A hunting hound from France
The Billy was created in central France by Mr Gaston Hublot du Rivault who in turn named the breed after his home, Chateau du Billy. His aim was to take the best aesthetic and character qualities from several established purebred French scent hounds, which are now extinct, and shape them into the ultimate hunter. His ideal breed would be fast with excellent scenting abilities, endurance, and the able to efficiently hunt and track both roe deer and wild boar, but also to have a distinct look. He used the Montembouf (a boar hunting dog) and the Ceris (hare and fox hunters). These extinct breeds had largely been held without outside influence for hundreds of years, creating a bloodline fit for aristocracy. They quickly became popular for both their ability and temperament and rose so prominently in the public eye that a breed standard was established as early as 1886. Unfortunately, the World Wars that occurred devastated their overall numbers, bringing them to the brink of extinction – it was noted that only ten were left by the end of WWII. Fortunately, Rivault’s son bred together those that remained. It is believed that he also crossed in some Poitevins and Harriers to help the revival process without effecting the blood line too much. Since then, their numbers have risen back up to a safer range and although they are rare outside of France, are still revered for their hunting skills and excellent overall temperament.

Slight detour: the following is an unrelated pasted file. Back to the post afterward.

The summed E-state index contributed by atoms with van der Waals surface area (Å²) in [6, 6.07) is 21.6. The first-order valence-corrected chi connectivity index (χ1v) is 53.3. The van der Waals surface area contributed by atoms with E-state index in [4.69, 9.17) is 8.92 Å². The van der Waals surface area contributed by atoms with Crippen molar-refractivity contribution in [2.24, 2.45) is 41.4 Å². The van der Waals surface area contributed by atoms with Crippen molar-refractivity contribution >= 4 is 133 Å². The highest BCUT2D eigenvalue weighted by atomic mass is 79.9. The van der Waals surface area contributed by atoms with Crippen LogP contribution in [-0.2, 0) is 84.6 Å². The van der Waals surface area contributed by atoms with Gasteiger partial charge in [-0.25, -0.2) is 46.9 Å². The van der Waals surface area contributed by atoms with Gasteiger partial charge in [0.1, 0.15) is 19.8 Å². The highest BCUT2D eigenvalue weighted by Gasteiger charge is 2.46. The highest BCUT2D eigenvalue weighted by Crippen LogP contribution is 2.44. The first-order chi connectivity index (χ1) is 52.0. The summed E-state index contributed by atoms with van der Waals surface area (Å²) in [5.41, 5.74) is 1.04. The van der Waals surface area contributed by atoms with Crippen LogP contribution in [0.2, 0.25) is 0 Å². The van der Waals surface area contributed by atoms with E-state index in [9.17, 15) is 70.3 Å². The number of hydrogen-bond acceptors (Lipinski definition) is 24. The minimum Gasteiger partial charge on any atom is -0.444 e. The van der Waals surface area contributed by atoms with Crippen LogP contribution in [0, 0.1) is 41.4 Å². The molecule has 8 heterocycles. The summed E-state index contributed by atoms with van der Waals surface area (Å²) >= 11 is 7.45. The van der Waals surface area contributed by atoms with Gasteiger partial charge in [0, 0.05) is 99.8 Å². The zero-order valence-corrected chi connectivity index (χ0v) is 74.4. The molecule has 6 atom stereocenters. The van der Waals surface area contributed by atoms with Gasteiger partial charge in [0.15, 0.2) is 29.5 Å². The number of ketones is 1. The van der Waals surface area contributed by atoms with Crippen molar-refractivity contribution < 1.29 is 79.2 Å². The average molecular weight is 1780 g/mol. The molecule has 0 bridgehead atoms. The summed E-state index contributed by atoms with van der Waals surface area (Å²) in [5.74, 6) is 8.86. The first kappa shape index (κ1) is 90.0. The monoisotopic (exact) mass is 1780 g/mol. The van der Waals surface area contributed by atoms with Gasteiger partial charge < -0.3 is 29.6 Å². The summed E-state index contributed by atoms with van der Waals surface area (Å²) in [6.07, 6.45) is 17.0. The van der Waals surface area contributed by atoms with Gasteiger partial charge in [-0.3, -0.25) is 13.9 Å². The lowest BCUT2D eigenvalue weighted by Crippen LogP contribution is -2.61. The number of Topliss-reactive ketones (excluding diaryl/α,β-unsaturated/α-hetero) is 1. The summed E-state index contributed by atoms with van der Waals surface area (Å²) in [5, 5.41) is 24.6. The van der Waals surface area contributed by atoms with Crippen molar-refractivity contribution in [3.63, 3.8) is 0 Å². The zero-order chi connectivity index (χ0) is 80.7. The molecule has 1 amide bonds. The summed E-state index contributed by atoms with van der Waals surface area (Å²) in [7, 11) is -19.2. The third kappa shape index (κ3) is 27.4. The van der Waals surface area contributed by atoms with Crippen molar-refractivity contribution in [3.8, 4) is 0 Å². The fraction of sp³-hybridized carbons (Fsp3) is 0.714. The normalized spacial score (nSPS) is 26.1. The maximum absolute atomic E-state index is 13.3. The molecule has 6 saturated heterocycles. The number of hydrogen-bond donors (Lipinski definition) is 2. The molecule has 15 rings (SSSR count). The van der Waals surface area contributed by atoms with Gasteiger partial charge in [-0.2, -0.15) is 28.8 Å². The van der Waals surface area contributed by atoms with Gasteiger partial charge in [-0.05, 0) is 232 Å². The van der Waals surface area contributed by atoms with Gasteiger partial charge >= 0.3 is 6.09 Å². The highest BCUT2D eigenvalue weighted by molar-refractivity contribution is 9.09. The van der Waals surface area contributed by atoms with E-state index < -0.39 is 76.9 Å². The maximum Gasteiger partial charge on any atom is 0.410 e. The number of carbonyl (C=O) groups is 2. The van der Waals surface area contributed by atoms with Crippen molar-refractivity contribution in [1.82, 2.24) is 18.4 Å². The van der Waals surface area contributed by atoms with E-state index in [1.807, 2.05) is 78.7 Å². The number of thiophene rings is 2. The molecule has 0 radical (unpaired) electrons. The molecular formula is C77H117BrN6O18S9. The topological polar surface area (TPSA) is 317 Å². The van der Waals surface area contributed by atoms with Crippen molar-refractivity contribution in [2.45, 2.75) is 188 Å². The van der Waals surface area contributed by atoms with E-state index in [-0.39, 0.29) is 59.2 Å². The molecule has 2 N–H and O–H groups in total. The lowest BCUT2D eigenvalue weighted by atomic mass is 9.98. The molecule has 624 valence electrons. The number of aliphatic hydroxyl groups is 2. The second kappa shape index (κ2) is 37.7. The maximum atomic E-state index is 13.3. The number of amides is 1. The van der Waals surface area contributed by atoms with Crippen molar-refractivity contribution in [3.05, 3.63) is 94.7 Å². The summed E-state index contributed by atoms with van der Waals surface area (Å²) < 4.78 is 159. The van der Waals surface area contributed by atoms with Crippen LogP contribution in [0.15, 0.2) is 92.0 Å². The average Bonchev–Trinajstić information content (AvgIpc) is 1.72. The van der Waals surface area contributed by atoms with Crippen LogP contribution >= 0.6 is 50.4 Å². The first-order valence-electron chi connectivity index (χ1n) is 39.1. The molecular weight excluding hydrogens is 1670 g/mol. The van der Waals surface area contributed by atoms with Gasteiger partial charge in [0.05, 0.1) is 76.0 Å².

OTHER NAMES – Chien de France-Comte
LIVING WITH THIS BREED
Billys are extremely well-tempered dogs that seem to do as well in the home as they do while out hunting. Their intelligent can sometimes cause issues during the training process, as they tend to be a bit stubborn, especially in the early stages. Because of it, they generally require a patient, experienced owner with good command of consistency and authority to get the best out of them. When they are fully trained, they are ultimately loyal and very responsive to commands. In the home, they are laid-back and friendly, doing equally well with both children and strangers, which does tend to make them a poor guard or watch dog. They usually do well with other dogs but are sometimes contentious with those of the same sex. The only issues they generally have in or around the home are being around other non-canine animals, as they still possess a high prey drive that can be somewhat easily triggered unless they are raised together from a very early age. Because of their size and high energy level, this breed generally does best in a larger home, preferably with a garden, and with an active family that can give them the proper amount of daily exercise.
This information is taken from kennel clubs and other reliable sources
|COUNTRY OF ORIGIN||France|
|PURPOSE BRED FOR||Hunting|
|TEMPERAMENT||Intelligent, Courageous, Lively|
|EXERCISE NEEDED||90 minutes per day|
|HEIGHT – MALE||60-70 cm / 23.5-27.5 in (to shoulder)|
|HEIGHT – FEMALE||58-62 cm / 22.8-24.5 in (to shoulder)|
|COAT TYPE||Short and Harsh|
|LIFE EXPECTANCY||11-14 years|
DID YOU KNOW?
- A Billy may be pure white, off-white or grey, sometimes with orange or lemon spots on the head and body.
- These dogs are extremely loyal so once they build a bond with their human companion they will want to be with them during most of the day.
LINKS TO KENNEL CLUBS
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